Paris’s Charles de Gaulle Airport (CDG): Paris’ efficient VAL electric rail system connects to all three of the city’s major airports and to public transportation. The RER B train goes to central Paris, connecting to several Metro lines along the way. It takes 30-40 minutes and costs €9.75 (about $13). Coach service by Roisybus takes 45-60 minutes to central Paris and costs €10.50 (about $14). Several public buses also service the city. You can also pick up the TVG high-speed train at Terminal 2 if you’re heading beyond Paris.
Amsterdam’s Schiphol Airport (AMS): Trains depart foten from the airport’s large station to central Amsterdam. The ride takes 15-20 minutes, a one-way ticket costs €3.80 (about $5). The #370 public bus gets to central Amsterdam in 30 minutes for €3.60 (about $5) one-way. The same train station also services the Dutch national rail system and the high-speed Thalys train to Antwerp, Brussels and London.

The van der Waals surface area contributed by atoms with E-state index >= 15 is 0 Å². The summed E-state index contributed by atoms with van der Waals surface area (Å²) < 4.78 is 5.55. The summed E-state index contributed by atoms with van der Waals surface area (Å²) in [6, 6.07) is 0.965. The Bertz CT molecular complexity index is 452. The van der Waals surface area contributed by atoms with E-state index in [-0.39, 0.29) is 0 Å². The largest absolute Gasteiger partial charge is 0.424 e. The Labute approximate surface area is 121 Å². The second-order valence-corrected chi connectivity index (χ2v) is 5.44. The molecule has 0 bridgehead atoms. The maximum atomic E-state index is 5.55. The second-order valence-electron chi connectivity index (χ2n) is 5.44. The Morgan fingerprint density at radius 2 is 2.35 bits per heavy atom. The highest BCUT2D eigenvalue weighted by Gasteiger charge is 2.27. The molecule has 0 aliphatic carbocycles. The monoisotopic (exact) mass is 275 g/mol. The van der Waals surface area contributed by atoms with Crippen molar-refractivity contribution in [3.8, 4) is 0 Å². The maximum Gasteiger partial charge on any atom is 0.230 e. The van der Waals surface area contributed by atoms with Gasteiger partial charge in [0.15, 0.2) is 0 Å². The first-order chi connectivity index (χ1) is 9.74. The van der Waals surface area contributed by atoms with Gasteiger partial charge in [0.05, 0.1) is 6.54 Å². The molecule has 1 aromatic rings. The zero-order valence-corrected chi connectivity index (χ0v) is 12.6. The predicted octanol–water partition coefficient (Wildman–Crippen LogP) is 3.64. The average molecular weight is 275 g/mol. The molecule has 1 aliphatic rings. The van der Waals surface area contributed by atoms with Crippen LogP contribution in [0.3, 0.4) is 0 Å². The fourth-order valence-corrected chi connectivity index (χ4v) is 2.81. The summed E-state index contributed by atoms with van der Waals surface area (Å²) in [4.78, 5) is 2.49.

While New York City has three major airports serving the metro area with multiple transportation options, the lack of train service to LGA leaves something to be desired, especially when compared to other major international airports. The affordability and ease of use with Paris and Amsterdam’s mass transit options are unquestionable, and while London’s Heathrow Exrpess may be a little spendy, its ability to get you to the city quickly and conveniently is well worth the cost.
What do you think? How do you prefer to access New York City from the area’s airports? What improvements would you like to see?